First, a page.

_Desktop Metal™
[Studio System]

  • _Studio System [08]
    • — 01
      What is the speed of the printer?

      The maximum build rate of the Studio System™ printer is 16 cc/hr. The average print rate (inclusive of acceleration and deceleration, printhead switches, etc.) is approximately 6 cc/hr when printing with the "standard" print profile at 150 μm layer height.

    • — 02
      How do supports work?

      Desktop Metal’s Fabricate™ software automatically generates support structures required to stabilize your part during both printing and sintering. The software also automatically creates a Ceramic Release Layer™ in between the part and its supports, both of which are printed in metal. The Ceramic Release Layer is deposited with a second printhead during printing and enables the fabrication of complex geometries and multi-component assemblies as it resists sintering in the furnace, allowing for easy, manual separation of the part from its supports after sintering.

    • — 03
      Does shrinkage depend on the material?

      Shrinkage in the Studio System™ process occurs during the sintering step and depends on the material. That said, regardless of material, parts are typically expected to shrink in size by about 15%. Shrinkage is relatively uniform, with slightly more shrinkage in the z-direction (as printed).

      Fabricate™ software calculates estimated shrinkage based on the selected material and print profile, and automatically applies the appropriate scaling factor to the model before printing.

    • — 04
      What is the role of infill?

      Most parts printed with the Studio System™ contain infill, which not only reduces print and debind time, but also enables lightweighting -- a key advantage of additive manufacturing. With the Studio System™, users have the ability to adjust infill spacing using the custom settings in Fabricate™ software. Reducing the space between infill toolpaths increases part strength and fabrication time while increasing infill spacing results in a reduction in part weight and fabrication time. Parts that have thicknesses less than 8.5 mm can be printed without infill by using an increased shell thickness.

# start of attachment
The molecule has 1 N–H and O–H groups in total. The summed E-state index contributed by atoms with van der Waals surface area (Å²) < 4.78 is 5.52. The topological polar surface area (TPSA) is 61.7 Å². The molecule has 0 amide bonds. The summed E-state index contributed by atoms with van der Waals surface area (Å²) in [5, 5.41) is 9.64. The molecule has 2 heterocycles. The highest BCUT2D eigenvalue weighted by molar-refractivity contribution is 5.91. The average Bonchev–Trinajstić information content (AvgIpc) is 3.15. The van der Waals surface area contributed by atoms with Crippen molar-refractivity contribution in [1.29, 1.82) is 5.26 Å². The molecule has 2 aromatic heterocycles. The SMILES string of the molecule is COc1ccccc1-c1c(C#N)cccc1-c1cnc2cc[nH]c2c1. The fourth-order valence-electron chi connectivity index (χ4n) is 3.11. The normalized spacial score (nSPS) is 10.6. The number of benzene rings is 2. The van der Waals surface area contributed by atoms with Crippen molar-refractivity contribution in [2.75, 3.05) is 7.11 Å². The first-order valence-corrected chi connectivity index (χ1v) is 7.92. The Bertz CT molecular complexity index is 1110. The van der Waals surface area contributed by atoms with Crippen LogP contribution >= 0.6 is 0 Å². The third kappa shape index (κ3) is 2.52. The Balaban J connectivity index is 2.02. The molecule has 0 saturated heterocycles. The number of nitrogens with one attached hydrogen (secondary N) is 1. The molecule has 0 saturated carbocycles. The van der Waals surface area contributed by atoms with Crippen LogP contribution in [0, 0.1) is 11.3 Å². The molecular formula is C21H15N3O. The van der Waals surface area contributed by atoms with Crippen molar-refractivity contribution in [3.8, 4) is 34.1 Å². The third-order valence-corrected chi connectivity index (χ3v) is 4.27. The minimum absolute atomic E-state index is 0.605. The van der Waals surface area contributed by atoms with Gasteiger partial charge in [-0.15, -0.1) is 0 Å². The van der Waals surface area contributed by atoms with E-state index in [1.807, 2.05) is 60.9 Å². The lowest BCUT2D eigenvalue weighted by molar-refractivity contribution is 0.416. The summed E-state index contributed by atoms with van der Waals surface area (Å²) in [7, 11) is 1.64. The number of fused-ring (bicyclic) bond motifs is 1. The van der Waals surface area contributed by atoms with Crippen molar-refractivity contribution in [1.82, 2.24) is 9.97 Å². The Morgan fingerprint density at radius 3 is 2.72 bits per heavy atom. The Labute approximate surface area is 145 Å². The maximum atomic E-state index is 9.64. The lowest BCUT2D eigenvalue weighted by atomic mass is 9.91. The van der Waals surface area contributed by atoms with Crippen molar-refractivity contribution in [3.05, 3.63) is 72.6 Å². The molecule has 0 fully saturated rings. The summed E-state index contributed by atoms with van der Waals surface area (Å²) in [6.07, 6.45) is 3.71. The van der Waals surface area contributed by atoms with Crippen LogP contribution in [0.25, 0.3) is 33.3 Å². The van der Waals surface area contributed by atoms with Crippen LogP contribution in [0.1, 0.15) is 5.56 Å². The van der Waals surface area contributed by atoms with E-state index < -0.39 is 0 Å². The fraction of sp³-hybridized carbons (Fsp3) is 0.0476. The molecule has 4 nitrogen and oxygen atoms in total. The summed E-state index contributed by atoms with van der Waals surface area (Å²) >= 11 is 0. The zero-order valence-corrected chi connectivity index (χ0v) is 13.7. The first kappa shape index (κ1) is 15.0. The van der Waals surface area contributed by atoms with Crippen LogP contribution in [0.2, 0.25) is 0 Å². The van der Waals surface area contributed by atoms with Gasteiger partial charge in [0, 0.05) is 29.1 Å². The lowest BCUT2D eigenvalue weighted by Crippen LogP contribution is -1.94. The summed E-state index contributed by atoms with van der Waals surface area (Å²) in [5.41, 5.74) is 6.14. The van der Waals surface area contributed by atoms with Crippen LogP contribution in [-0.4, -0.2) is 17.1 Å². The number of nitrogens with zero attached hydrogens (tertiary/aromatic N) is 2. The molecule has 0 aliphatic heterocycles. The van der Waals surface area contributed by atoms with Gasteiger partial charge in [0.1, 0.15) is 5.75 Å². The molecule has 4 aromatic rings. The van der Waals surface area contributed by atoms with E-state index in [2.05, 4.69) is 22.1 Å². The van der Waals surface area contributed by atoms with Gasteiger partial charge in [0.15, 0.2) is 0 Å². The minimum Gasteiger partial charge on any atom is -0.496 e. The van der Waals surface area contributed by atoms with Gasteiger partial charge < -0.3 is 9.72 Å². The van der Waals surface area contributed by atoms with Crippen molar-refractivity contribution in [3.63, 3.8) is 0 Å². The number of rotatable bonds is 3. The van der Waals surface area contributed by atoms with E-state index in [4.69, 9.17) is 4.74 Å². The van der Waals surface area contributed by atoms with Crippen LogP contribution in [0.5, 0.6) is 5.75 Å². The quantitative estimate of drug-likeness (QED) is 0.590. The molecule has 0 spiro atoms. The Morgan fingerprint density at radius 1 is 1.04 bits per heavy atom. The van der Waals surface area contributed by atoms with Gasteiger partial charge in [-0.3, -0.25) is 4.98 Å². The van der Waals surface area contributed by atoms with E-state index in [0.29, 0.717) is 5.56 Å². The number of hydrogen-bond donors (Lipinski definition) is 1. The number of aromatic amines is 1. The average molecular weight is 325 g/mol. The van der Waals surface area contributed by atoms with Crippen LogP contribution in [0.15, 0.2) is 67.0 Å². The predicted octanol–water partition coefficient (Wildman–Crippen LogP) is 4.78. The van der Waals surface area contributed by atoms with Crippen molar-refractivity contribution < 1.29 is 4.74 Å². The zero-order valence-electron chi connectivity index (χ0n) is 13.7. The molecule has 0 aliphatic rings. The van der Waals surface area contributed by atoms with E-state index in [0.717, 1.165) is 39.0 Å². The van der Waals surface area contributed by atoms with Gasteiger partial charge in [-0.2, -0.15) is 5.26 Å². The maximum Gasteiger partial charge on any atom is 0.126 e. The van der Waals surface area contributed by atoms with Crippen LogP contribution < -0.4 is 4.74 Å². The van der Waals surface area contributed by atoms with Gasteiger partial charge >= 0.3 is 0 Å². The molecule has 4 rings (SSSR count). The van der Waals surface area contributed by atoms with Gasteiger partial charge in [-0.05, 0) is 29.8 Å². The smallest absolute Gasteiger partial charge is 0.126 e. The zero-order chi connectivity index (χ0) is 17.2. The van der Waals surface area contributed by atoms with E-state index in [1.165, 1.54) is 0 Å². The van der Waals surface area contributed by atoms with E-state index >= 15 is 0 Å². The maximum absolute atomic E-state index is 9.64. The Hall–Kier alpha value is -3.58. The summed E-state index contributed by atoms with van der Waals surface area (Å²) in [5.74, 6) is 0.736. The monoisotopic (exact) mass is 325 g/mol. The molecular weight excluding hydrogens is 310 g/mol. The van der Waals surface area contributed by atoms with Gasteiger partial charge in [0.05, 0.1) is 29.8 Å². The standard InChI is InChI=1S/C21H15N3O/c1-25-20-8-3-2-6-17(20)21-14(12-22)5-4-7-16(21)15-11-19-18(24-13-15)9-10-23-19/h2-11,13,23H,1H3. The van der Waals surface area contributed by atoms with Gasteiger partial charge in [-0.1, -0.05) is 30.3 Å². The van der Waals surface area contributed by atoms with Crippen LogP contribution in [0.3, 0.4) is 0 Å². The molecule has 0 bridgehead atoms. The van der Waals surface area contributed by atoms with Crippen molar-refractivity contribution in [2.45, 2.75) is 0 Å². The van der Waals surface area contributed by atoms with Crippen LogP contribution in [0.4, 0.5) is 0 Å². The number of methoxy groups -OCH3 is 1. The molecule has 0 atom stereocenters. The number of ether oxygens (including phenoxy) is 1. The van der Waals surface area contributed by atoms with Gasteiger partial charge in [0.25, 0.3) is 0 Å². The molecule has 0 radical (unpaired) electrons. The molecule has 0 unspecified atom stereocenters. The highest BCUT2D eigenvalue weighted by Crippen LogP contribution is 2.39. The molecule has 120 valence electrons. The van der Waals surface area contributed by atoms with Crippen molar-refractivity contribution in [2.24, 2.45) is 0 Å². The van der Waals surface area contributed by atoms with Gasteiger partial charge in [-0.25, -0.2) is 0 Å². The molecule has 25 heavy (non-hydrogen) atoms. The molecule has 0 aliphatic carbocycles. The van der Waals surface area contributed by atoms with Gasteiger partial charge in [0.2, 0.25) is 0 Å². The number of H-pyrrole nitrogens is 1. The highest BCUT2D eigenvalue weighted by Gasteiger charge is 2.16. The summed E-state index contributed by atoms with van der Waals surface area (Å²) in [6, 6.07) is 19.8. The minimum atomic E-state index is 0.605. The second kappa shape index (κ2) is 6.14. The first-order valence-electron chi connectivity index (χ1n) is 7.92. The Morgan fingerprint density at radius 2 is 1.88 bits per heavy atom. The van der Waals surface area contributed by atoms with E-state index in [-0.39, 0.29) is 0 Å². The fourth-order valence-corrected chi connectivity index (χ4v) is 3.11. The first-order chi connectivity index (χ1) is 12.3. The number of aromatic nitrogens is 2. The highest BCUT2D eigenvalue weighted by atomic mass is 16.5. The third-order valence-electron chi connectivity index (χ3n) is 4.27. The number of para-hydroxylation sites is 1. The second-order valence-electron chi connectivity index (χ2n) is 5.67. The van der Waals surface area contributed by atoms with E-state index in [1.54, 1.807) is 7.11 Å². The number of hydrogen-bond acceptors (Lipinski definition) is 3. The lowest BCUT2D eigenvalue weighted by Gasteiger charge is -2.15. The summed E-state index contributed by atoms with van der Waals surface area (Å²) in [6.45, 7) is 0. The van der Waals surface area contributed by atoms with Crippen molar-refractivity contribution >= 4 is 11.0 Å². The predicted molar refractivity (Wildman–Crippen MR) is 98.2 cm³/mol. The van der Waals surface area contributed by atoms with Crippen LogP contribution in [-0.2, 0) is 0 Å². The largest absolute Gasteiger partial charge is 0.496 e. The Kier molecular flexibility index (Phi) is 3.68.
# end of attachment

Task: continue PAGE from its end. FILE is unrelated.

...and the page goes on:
• — 05
      Can parts be machined after sintering?

      Yes, sintered parts out of the furnace can be post-processed similar to parts manufactured via traditional methods, including machining, heat treating, welding, grinding, etc. If your application requires specific tolerances for critical features or surfaces, you can do a quick machining operation to achieve those on the sintered part.

    • — 06
      What is the atmosphere in the furnace?

      The Studio System™ furnace sinters parts under vacuum with low flow rates of inert gas. Depending on the material, the gas used by the furnace to achieve this environment may either be an argon / hydrogen forming gas, or pure argon. Sintering under vacuum allows for high material densities and consistent material chemistry while using a minimal amount of inert gas.

    • — 07
      What are part tolerances?

      Tolerances for the Studio System™ will be similar to casted steel parts. If an application requires specific tolerances for critical features or surfaces, parts can be easily and quickly machined (e.g. using a bridgeport) after sintering.

    • — 08
      What types of parts are best suited for the Studio System?

      Generally, if a part costs > $200 to manufacture using traditional methods or takes a few weeks to obtain via outsourced manufacturing, is needed in low volumes, or is difficult to machine (e.g. needs a 5-axis machine or multiple fixturing set ups) then it is probably a good candidate for the Studio System™. One other great criterion is any part that may eventually be die cast or sand cast in larger volumes — these parts are great to prototype on the Studio System and eliminate the need for upfront tooling.